Definitions and context are very important when transformative declarations are made.
Thus, valuing diversity might mean an affirmative effort to achieve equality in the opportunity to access, participate and benefit in all aspects of life by anyone, regardless of race, gender, religion and income.
On the other hand, the Columbia Values Diversity Celebration might just be an empty public relations slogan perpetuated by a breakfast celebration once a year where organizations invite any person viewed as different to the event.
The proof is really in the pudding. When Columbia didn’t claim to value diversity, a big gap existed between the white haves and the white and black have nots.
The gap was apparent in every educational, social, religious and economic context. The haves maintained the power and attributed it to being superior beings.
They wrote the rules. Media and history codified their claim of superiority. They rewarded African-Americans who copied their behavior and/or exhibited talent.
This group of have nots were given intermittent attention. They aided and abetted the haves and considered themselves to be better than others.
Valuing diversity and tolerating diversity to win sports games and acquire needed skills are two different things.
It has been said that doing nothing is worse than subjugating. Denying one's subjugation is worse than acquiescing to one's subjugation.
The valued have-nots were masters of denying subjugation. Many people of color are to blame for the lack of a genuine value for diversity among Columbia residents. All that glitters is not gold. Subtle subjugation is different from integration. That kind of integration is certainly not valuing.
Rarely did anyone of color have power over any aspect of Columbia that wasn’t controlled by a white man, including the institutions that served him or her. People of color were valued — to be of service to whites as beasts of burden.
Now when some are proclaiming that Columbia values diversity, there appears to be little difference in any of the relationships, resources, rules of behavior or perceptions that things are different for African-Americans.
While time, technology, population increases, policies and overt behaviors have been modified, values appear to have changed very little. Columbia Values Diversity is little more than a slogan and a breakfast. The gaps in education, social and economic status and judicial protection continue to exist. The only change is the absence of overt negative expressions toward non-whites.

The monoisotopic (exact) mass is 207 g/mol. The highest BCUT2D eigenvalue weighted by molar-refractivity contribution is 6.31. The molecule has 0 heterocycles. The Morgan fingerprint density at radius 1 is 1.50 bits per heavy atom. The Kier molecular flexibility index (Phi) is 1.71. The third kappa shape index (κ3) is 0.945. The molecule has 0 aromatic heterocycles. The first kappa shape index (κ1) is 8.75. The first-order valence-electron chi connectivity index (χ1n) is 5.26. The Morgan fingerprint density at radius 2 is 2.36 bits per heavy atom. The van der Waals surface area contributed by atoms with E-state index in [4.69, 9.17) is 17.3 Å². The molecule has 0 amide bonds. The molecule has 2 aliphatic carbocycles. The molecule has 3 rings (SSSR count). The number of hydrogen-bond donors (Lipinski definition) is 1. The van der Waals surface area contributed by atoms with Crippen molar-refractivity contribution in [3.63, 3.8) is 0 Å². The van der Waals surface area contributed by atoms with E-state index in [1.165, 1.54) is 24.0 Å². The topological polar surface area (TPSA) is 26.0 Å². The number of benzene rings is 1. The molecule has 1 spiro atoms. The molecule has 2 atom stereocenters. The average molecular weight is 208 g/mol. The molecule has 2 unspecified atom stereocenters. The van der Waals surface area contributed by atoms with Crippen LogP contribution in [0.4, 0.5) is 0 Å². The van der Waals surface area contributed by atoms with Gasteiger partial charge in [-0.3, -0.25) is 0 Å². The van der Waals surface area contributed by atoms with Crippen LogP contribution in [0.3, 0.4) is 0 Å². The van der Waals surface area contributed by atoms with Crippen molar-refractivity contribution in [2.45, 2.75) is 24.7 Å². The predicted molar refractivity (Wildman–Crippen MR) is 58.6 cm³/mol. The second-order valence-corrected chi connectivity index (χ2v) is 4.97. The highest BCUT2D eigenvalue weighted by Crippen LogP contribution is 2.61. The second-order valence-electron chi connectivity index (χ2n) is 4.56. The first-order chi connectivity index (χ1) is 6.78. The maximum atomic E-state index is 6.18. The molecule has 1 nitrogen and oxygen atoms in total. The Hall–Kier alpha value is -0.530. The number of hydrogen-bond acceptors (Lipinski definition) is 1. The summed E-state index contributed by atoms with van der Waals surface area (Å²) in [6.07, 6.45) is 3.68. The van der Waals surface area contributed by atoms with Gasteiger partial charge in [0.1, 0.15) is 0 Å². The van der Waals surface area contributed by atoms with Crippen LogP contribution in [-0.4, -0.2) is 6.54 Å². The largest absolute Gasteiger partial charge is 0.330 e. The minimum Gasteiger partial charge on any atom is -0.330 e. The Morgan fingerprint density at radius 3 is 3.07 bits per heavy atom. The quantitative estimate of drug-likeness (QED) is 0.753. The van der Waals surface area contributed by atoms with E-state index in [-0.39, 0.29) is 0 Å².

The absence of any significant change is not due to any deliberate meanness, on the part of anyone, white or black. Old, rational perceptions of the value of people are harder to change than one thinks.
The song in the musical “South Pacific” states, "You have to be taught. Carefully taught.” It is hard for anyone, no matter their race, to undo the careful teaching that took place at home and in all media, including the psyches of the people teaching and being taught.
Visually, African-Americans are present in all public and most private organizations. Their roles are only utilitarian to feed the image of affirmative action. The small exception is the few African-Americans imported here because of a needed talent.
Rarely have local African-Americans been elevated to top decision-making positions. Many African-Americans in Columbia share responsibility for this situation because of their failure to speak out, organize and demand more.
Too few African-American professionals have made an impact in the African-American community. They appear to have little value for their own internal diversity.
Among the leaders of color, only two former head basketball coach Mike Anderson and former Police Chief William Dye are credited with engaging with people of color in Columbia's African-American community.
Many have been so aloof that they could not even been viewed as role models. They have failed to even organize in their own behalf. Consequently they only feed the broad notion that Columbia Values Diversity.
The Poor People's Breakfast was the Douglass Coalition's response to the Columbia Values Diversity Breakfast. It was intended to show authentic Columbia diversity.
The Almeta Crayton's Poor Man's Breakfast will again be held Monday at St. Luke’s United Methodist church from 8-11:30 a.m. All are welcome!
William E. "Gene" Robertson is a Columbia resident and a professor emeritus at MU. He writes occasional columns for the Missourian.